Quantcast
Environmental News for a Healthier Planet and Life

'Zombie in the Water’: New Greenpeace Report Warns of Deadly Ghost Fishing Gear

Oceans
'Zombie in the Water’: New Greenpeace Report Warns of Deadly Ghost Fishing Gear
Ghost nests continue fishing long after they have been abandoned. Josephine Jullian / iStock / Getty Images Plus

A lot of the discussion around ocean plastic pollution focuses on consumer items like bottles, bags and straws. But a new Greenpeace report zeroes in on a different plastic threat: lost or abandoned fishing gear.

Discarded plastic fishing equipment, dubbed "ghost gear," is especially dangerous to marine life because it was designed to trap and kill it.


"(Ghost gear) is like a zombie in the water," Greenpeace marine biologist and oceans expert Thilo Maack told AFP. "Nobody takes out the catch, but it's still catching."

The report found that there is an alarming amount of this deadly plastic gear in the oceans. Around 640,000 tonnes of it enter the world's oceans every year, around the same weight as more than 50 thousand double decker buses.

While fishing gear represents 10 percent of ocean plastic overall, it makes up a much larger proportion of large plastic pollution. In some areas, it contributes the "vast majority of plastic rubbish."

  • It makes up around 70 percent of plastics more than 20 centimeters (approximately 8 inches) large floating on the ocean's surface; buoys alone account for 58 percent.
  • Fishing nets make up 86 percent of the large plastics in the Great Pacific Garbage Patch.
  • Fishing equipment makes up more than 85 percent of the plastic pollution on sea mounts, ocean ridges and the sea floor.
  • Fishing industry debris comprised 60 percent of six tonnes of garbage collected from the remote Henderson Island in the Pacific Ocean.

This is a major problem for marine life. A single ghost fishing net killed around 300 sea turtles in Mexican waters in 2018. And every year, ghost gear kills more than 100,000 whales, dolphins, seals and turtles, UK-based charity World Animal Protection told AFP.

"It's a huge problem because as they are initially set to trap and kill marine wildlife, they will do that for as long as they are in the oceans," Greenpeace Africa's campaigner Bukelwa Nzimande, 29, told AFP.

Ghost gear spreads for a variety of reasons, but mostly because of overcrowded fisheries, overfishing, and illegal or unregulated fishing, the report found. There is also no legal framework currently in operation to protect marine life in international waters.

Greenpeace UK oceans campaigner Louisa Casson spoke to the scope of the problem, according to The Guardian:

"Ghost gear is a major source of ocean plastic pollution and it affects marine life in the UK as much as anywhere else.

"The UK's waters do not exist in a vacuum as oceans have no borders. The world's governments must take action to protect our global oceans, and hold the under-regulated fishing industry to account for its dangerous waste. This should start with a strong global ocean treaty being agreed at the United Nations next year."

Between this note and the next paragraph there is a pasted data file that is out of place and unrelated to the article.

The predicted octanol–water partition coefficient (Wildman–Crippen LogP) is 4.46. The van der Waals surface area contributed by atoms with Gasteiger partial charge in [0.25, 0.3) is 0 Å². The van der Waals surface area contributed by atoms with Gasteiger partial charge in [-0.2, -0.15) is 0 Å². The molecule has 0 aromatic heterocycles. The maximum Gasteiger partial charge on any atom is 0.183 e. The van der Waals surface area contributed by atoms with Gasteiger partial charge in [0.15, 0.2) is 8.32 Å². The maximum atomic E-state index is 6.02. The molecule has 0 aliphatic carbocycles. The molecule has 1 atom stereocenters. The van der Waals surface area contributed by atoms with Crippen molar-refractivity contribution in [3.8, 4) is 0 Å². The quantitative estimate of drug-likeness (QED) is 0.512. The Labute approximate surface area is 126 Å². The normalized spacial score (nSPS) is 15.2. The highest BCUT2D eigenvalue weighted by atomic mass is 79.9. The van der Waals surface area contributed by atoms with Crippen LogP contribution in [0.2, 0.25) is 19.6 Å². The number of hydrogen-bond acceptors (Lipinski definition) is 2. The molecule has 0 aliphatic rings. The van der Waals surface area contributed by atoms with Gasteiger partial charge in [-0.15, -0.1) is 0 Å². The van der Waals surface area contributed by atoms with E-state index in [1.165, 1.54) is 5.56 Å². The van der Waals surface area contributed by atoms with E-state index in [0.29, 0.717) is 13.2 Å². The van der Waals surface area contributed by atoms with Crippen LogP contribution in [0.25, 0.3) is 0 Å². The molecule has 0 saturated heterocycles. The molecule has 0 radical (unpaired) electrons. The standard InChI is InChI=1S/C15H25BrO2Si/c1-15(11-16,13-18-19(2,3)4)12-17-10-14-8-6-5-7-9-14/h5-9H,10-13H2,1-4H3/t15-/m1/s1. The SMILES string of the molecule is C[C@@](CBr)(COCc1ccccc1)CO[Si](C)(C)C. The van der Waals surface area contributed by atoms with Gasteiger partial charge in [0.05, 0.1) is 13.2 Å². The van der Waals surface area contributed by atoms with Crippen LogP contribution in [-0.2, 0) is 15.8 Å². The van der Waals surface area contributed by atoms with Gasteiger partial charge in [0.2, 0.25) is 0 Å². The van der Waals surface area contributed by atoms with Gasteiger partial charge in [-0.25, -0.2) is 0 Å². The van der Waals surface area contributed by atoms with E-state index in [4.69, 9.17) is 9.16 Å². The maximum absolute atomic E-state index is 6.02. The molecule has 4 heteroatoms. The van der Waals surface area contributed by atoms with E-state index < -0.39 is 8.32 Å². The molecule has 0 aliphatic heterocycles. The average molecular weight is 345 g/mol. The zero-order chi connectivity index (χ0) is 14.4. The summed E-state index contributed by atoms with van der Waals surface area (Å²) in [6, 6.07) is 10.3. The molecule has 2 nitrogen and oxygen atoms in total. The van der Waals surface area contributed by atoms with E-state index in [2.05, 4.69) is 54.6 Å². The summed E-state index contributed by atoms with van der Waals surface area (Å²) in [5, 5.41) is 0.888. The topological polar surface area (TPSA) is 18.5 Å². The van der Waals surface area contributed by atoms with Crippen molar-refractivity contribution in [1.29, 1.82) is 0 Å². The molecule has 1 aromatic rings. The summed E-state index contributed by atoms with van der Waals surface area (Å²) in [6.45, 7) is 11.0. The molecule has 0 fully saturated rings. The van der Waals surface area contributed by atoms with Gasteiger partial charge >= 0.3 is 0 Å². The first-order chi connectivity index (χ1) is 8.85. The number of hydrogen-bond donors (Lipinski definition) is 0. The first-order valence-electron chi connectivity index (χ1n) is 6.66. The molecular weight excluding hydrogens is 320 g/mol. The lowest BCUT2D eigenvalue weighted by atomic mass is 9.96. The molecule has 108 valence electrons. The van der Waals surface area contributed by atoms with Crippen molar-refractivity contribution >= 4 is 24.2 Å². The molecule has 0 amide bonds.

The ocean treaty is one of three recommendations Greenpeace issued to address the problem.

The Global Ocean Treaty, which is supposed to be agreed upon by 2020, would allow governments to create ocean sanctuaries in at least 30 percent of international waters by 2030.

Greenpeace also called for following the best practices suggested by the Global Ghost Gear Initiative and fighting marine pollution through global and regional organizations.

EXTREME-PHOTOGRAPHER / E+ / Getty Images

By Brett Wilkins

As world leaders prepare for this November's United Nations Climate Conference in Scotland, a new report from the Cambridge Sustainability Commission reveals that the world's wealthiest 5% were responsible for well over a third of all global emissions growth between 1990 and 2015.

Read More Show Less
EcoWatch Daily Newsletter
The saguaro cactus extracts carbon from the atmosphere. Thomas Roche / Getty Images

By Paul Brown

It may come as a surprise to realize that a plant struggling for survival in a harsh environment is also doing its bit to save the planet from the threats of the rapidly changing climate. But that's what Mexico's cactuses are managing to do.

Read More Show Less
Trending
Lower Granite Dam is obstructing salmon along the Snake River in Washington. Greg Vaughn / VW PICS / Universal Images Group / Getty Images

Climate change, activities that contribute to it, and dams pose grave threats to America's rivers, according to American Rivers.

Read More Show Less
Radiation-contaminated water tanks and damaged reactors at the Fukushima Daiichi nuclear power plant on Feb. 25, 2016 in Okuma, Japan. Christopher Furlong / Getty Images

Japan will release radioactive wastewater from the failed Fukushima nuclear plant into the Pacific Ocean, the government announced on Tuesday.

Read More Show Less
Antarctica's Thwaites Glacier, aka the doomsday glacier, is seen here in 2014. NASA / Wikimedia Commons / CC0

Scientists have maneuvered an underwater robot beneath Antarctica's "doomsday glacier" for the first time, and the resulting data is not reassuring.

Read More Show Less